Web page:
political development in the united states, 1790-1840
Inauguration Day, 1829 was tumultuous. Thousands of people descended on the White House grounds to celebrate Andrew Jackson's decisive victory over John Quincy Adams, nearly injuring the new president in their fervor and doing some considerable damage to physical property. These frenetic events, which horrified some observers and delighted others, symbolized the culmination of a half century of American political development under the Constitution. Two political parties had vigorously contested for the highest office in the nation, more than one million voters in twenty-four states had cast ballots, and each candidate had received substantial support from devoted adherents. A man whom some considered violent, uncouth, and rustic, but whom others thought of as a tribune of the common people, had successfully challenged the leader of the eastern establishment.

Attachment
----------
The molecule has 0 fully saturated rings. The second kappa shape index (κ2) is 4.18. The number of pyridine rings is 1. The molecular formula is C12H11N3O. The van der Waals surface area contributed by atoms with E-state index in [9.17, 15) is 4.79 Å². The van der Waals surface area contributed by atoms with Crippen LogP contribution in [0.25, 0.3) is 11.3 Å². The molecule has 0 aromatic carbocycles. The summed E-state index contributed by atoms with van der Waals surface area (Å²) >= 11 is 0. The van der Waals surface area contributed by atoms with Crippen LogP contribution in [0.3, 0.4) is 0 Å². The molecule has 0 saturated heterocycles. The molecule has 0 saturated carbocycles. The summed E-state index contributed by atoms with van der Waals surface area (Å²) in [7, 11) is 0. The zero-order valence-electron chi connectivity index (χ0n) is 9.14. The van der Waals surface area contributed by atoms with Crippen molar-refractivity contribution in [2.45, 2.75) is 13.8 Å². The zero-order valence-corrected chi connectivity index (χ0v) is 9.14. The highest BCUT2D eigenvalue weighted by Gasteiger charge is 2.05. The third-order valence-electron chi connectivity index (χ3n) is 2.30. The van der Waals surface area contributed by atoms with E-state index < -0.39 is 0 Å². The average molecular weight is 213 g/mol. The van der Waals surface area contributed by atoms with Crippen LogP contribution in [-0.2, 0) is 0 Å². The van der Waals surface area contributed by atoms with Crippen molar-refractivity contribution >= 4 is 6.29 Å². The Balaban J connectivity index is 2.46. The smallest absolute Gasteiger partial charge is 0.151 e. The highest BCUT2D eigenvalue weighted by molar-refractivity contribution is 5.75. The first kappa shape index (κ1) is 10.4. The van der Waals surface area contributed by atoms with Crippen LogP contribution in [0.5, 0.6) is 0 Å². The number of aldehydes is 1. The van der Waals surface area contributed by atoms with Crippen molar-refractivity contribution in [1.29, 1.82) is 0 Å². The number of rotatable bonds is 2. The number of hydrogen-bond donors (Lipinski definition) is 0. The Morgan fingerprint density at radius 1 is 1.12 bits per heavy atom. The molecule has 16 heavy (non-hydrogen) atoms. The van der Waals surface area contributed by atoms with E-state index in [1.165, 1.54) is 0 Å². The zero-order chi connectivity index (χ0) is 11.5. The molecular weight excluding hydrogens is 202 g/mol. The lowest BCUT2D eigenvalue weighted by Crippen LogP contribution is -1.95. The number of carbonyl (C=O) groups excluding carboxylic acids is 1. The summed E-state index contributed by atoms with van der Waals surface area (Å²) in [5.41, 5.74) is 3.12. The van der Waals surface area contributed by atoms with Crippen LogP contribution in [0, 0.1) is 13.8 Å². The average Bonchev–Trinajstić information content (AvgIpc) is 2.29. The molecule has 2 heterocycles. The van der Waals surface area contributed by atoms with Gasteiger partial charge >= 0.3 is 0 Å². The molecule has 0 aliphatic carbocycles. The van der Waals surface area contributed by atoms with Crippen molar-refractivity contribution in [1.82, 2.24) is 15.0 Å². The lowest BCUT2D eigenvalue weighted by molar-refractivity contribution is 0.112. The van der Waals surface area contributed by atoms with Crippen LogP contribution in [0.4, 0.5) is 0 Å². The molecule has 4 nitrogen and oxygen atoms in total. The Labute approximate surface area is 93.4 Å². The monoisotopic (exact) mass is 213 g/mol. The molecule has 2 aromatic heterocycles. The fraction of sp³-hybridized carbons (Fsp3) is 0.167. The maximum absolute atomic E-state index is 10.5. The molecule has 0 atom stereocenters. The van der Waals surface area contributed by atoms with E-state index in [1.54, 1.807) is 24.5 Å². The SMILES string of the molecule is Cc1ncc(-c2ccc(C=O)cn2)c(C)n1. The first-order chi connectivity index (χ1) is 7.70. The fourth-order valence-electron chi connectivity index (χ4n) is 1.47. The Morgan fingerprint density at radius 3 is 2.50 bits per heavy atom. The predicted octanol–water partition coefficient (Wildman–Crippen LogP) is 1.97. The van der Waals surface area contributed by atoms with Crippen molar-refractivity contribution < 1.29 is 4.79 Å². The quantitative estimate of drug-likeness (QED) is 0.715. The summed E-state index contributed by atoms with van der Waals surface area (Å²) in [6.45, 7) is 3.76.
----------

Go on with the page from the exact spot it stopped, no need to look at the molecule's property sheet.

Fifty years before, the political situation had not been as energetic, as organized, as large scale, or as complex. Colonial politics had had its share of political conflicts between vigorously contesting social groups, bitter political rhetoric, and sharp electoral confrontation. But relatively few people had been involved in these battles. In most colonies, laws severely restricted the number of citizens who could vote. In addition, the institutions of American politics were undeveloped. The parties and factions of colonial America were impermanent, transient things,